The Soka Gakkai Josei Toda International Centre, Tokyo / Elena Landi, Flickr Creative Commons 

The unique roles of faith based organizations in disaster risk reduction

Faith based organizations (FBOs) have unique roles in disaster risk reduction (DRR). Unfortunately, they have not been sufficiently reflected in DRR policies in Japan.  After the Great East Japan Earthquake in 2011, direct talks between local governments and FBOs are frequently being conducted across Japan. FBOs’ roles are gradually being recognised through such dialogues.


Case study

The unique roles of faith based organizations in disaster risk reduction.

HFA Priority

Priority Action 4: Reduce the underlying risk factors

Priority Action 5: Strengthen disaster preparedness for effective response at all levels.


We made it our original principle to prepare for disasters and provide our facilities in case of emergencies. Through daily activities rooted in local communities, local organizations of Soka Gakkai International (SGI) and members have been aware of vulnerable neighbors and have supported them. The public sector, however, did not recognize the benefits and the unique role of FBOs were not shared with society at large.



How was the problem addressed?

We have promoted coordination with the public sectors in addition to our own efforts.

Our staff and local members jointly lead the initiative. In the case of the Great East Japan earthquake, daily efforts by individual members enabled smooth and effective relief activities. Our facilities accommodated thousands of evacuees in the stricken area.

Local governments, meanwhile, prioritized publicly designated shelters for providing relief materials, while some of our facilities were neglected regardless of existence of numerous evacuees. We renewed our understanding of the importance of advanced collaboration and coordination with local governments. After the earthquake, we are proactively promoting discussion with local governments on such issues.

In Japan the public sector sometimes hesitates to have direct contact with FBOs due to the separation of church and state. One step we are taking to fill this gap is to be open-minded at our end. Another is to join a platform that multiple FBOs attend and maintain a neutral position in talks with local governments.


When the big earthquake hit eastern Japan our facilities functioned as shelters, and several members, who were rooted in local communities as ordinary citizens, devoted themselves to helping vulnerable neighbours during the emergency.

Through our talks with the public sector after the earthquake, both sides now recognize the unique roles of each other and we have clarified how to cooperate for DRR.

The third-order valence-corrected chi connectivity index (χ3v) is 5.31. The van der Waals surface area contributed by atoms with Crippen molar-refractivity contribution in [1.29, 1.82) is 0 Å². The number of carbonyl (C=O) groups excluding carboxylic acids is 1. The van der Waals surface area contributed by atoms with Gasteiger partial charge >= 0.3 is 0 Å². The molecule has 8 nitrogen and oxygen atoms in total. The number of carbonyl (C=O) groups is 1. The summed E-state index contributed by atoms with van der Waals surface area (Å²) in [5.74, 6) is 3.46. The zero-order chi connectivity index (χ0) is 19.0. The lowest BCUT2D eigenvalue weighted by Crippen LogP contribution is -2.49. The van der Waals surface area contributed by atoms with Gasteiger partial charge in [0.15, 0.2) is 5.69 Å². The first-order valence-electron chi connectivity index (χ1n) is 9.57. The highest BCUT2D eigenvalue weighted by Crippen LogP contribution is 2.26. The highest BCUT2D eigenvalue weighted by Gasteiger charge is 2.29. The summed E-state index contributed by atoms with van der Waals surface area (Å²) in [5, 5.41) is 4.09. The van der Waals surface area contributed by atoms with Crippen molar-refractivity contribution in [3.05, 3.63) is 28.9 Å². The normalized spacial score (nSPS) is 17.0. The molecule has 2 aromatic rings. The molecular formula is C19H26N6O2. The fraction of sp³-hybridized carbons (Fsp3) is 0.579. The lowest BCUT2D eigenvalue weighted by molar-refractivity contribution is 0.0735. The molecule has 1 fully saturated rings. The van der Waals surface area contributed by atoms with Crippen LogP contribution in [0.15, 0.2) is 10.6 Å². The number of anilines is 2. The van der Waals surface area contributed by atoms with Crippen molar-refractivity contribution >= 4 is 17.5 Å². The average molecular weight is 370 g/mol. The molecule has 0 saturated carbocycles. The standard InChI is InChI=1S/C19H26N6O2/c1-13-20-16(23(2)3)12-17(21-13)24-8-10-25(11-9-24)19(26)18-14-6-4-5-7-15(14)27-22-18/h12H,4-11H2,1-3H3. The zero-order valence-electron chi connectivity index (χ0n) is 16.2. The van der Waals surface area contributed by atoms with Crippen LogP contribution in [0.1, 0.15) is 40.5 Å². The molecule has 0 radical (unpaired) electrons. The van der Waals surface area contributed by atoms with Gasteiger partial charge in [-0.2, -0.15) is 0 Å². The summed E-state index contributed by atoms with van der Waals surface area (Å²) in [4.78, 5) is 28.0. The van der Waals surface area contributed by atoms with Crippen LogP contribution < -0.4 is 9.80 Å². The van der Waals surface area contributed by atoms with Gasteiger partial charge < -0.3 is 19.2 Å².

As a result, some official agreements have been established with local governments in respective areas, which we believe will work in emergencies in the future. In particular, FBOs and their members try to take care of individuals both in emergency and restoration phases. If information acquired through such efforts is appropriately provided to the public sectors, it will be beneficial.

Tohoku region is currently at the restoration stage. We are promoting activities to support mental recovery. This issue is not yet sufficiently covered in the DRR framework. We would like to propose this be incorporated in a future framework and are making the necessary preparations in cooperation with other sectors including local governments.

Measuring success

What were the key elements of success?

The dedication of members and their knowledge of local communities acquired through daily activities. I

Direct talks between public sectors and FBOs are a good opportunity for public sectors to expand DRR networks, and for FBOs to identify their own roles in DRR.

Was the success/impact measured?

Is so, what indicators were used to measure?

The number of DRR-related agreements between local government and our local facilities has exceeded 100 in Japan. It will increase more in the near future. In the case of the 2011 earthquake the number of evacuees our facilities accommodated was around 5,000. The agreements will help increase that number if a similar disaster hits.

Relevance to HFA

How have the results contributed to HFA progress in the country?

The results mentioned above proved the importance of cooperation and coordination among various sectors, which is stated in the HFA.

Did HFA OR Making Cities Resilient Campaign play a role in enabling this initiative?

If yes, how / If no, what needs to be done in HFA2 to enable such initiatives?

Before the 2011 earthquake, the HFA was not well known by ordinary people. The HFA2 should be shared among various sectors that have roles in DRR.

Potential for replication

Can this initiative be replicated? Or has it already been replicated? If so, where.

The devotion and knowledge derives from our daily religious activity. It might be difficult to replicate this process in different situations. Academic research already shows that local governments across Japan are proactive in discussions with FBOs to enhance resilience. Such dialogues can be replicated.

Contribution by

Nobuyuki Asai, Programme Coordinator of Soka Gakkai International (SGI)